At times the weather can be challenging for everyone, but farmers are always on the front line. That was certainly the case 70 years ago in 1947 with the coldest February on record going back to 1910. In a guest blog post Ceris Jones of the National Farmers Union captures memories from NFU members and others involved in farming of that winter and the hardships caused to the farming community.
Just as John Meredith, BBC agricultural news reporter-to-be came into the world in the upstairs bedroom of the family home – because his mother was snowed in – large numbers of sheep were trapped in snowdrifts across the country.
Three million sheep died in the severe winter of 1947. According to Erwyd Howells, hardy weather-beaten shepherds were reduced to tears at the loss of a life’s work and finally beaten by the weather. And it wasn’t just the snow. Tony Evans recalls that getting water for their livestock was especially difficult because the water supply kept freezing. His parents would spend all day battling to look after their animals.
Janet Henthorn’s brother was born as it started to snow in January. Mother and son were eventually able to tackle the journey home to the family’s remote smallholding. At the top of the first field, her mother stopped to check on the baby, who was wrapped in a fur coat, and found to her horror that he was no longer there. She hurriedly re-traced her steps and near the bottom of the field lay Janet’s new brother – a little cold, but unhurt. It didn’t deter Janet’s parents – they had two more girls and another boy – but not one was born in January.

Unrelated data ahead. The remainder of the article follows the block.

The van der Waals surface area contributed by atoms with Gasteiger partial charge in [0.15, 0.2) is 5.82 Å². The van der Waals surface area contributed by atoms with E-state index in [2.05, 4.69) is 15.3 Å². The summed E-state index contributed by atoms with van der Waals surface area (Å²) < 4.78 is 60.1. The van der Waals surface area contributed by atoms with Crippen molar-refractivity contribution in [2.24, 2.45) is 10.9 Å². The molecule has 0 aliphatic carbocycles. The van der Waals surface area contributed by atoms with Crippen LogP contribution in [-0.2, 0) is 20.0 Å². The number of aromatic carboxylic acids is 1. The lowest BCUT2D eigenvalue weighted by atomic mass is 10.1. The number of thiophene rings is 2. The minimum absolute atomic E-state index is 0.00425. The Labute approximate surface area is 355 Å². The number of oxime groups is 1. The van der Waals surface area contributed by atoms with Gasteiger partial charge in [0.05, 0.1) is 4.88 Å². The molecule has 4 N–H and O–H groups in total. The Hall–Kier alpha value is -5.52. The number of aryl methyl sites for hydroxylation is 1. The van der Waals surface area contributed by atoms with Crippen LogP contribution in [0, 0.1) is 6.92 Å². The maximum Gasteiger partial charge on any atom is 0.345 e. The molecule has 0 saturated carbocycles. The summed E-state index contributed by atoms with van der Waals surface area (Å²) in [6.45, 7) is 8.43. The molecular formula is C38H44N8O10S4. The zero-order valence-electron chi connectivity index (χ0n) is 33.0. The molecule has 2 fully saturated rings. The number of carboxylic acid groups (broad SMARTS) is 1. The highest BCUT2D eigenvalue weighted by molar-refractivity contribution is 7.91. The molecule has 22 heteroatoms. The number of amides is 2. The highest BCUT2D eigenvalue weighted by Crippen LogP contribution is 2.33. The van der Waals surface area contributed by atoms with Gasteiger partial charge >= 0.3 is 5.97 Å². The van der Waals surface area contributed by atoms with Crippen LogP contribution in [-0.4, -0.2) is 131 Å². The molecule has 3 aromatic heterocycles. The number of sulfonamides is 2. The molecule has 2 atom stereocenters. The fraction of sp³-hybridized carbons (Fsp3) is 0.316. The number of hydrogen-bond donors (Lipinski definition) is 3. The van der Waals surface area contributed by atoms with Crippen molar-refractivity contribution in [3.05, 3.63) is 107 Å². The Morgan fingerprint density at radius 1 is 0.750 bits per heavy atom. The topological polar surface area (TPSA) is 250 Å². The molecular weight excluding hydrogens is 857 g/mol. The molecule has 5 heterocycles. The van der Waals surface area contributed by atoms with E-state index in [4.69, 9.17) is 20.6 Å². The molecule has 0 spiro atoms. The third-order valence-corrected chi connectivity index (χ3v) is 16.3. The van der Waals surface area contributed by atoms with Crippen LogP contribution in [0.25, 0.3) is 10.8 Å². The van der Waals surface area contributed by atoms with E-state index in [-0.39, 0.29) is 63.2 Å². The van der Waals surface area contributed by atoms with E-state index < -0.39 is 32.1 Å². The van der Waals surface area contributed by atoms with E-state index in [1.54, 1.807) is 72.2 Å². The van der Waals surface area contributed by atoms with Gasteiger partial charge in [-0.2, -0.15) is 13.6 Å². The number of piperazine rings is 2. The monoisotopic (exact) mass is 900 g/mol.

The snow made it impossible to get milk from John Thomas’ family farm to the processing plant, but the excess milk was put to good use by his grandmother. She made butter and cheese and there was still lots of milk to drink for the three generations of family and farm workers trapped by the snow.
Lord Henry Plumb who was 22 years old at the time, recalls using his tractor to deliver bread straight through the first-floor windows of the houses in his local Warwickshire village. This was just after the Second World War and people were used to helping each other. And villages were more self-sufficient then, many with a local baker and butcher.
Then came the thaw. The flooding which ensued significantly affected the East Anglian Fens: Rex Sly’s home. Food was already in short supply and faced with the prospect of not producing a crop from the following harvest, the government drafted in troops and thousands of pumps to repair breaches in banks and to get the water away. Almost all the Fens were sown with crops that spring, an extraordinary triumph over adversity.
The Met Office would like to thank the following NFU members for sharing their memories of the 1947 winter: Tony Evans (Essex); Janet Henthorn (Lancashire); Lord Henry Plumb (Warwickshire); Rex Sly (Lincolnshire); and also Erwyd Howells (Ceredigion); and John Meredith and John Thomas (Glamorgan).